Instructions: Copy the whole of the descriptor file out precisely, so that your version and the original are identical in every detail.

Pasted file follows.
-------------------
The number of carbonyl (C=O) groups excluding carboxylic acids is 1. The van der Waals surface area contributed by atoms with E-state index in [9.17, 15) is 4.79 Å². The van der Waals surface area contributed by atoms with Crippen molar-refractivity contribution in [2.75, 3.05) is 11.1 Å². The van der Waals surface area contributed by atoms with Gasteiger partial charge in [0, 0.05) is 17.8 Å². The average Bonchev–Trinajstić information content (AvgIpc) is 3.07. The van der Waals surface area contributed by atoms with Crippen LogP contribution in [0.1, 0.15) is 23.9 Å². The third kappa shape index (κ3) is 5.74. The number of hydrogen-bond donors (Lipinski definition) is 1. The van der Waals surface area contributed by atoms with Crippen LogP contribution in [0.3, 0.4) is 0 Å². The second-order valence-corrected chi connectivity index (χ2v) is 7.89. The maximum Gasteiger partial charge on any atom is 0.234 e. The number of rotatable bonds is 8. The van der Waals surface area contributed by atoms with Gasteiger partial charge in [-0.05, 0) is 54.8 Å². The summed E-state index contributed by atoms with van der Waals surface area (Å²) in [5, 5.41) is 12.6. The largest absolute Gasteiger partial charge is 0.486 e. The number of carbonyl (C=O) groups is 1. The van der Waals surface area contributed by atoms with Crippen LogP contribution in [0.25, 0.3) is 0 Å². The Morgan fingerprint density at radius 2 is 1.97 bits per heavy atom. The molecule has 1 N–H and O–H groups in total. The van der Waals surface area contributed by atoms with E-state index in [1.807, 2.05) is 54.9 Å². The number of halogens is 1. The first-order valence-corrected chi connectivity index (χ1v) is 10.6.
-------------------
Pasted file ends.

The number of carbonyl (C=O) groups excluding carboxylic acids is 1. The van der Waals surface area contributed by atoms with E-state index in [9.17, 15) is 4.79 Å². The van der Waals surface area contributed by atoms with Crippen molar-refractivity contribution in [2.75, 3.05) is 11.1 Å². The van der Waals surface area contributed by atoms with Gasteiger partial charge in [0, 0.05) is 17.8 Å². The average Bonchev–Trinajstić information content (AvgIpc) is 3.07. The van der Waals surface area contributed by atoms with Crippen LogP contribution in [0.1, 0.15) is 23.9 Å². The third kappa shape index (κ3) is 5.74. The number of hydrogen-bond donors (Lipinski definition) is 1. The van der Waals surface area contributed by atoms with Crippen LogP contribution in [0.3, 0.4) is 0 Å². The second-order valence-corrected chi connectivity index (χ2v) is 7.89. The maximum Gasteiger partial charge on any atom is 0.234 e. The number of rotatable bonds is 8. The van der Waals surface area contributed by atoms with Gasteiger partial charge in [-0.05, 0) is 54.8 Å². The summed E-state index contributed by atoms with van der Waals surface area (Å²) in [5, 5.41) is 12.6. The largest absolute Gasteiger partial charge is 0.486 e. The number of carbonyl (C=O) groups is 1. The van der Waals surface area contributed by atoms with Crippen LogP contribution in [0.25, 0.3) is 0 Å². The Morgan fingerprint density at radius 2 is 1.97 bits per heavy atom. The molecule has 1 N–H and O–H groups in total. The van der Waals surface area contributed by atoms with E-state index in [1.807, 2.05) is 54.9 Å². The number of halogens is 1. The first-order valence-corrected chi connectivity index (χ1v) is 10.6.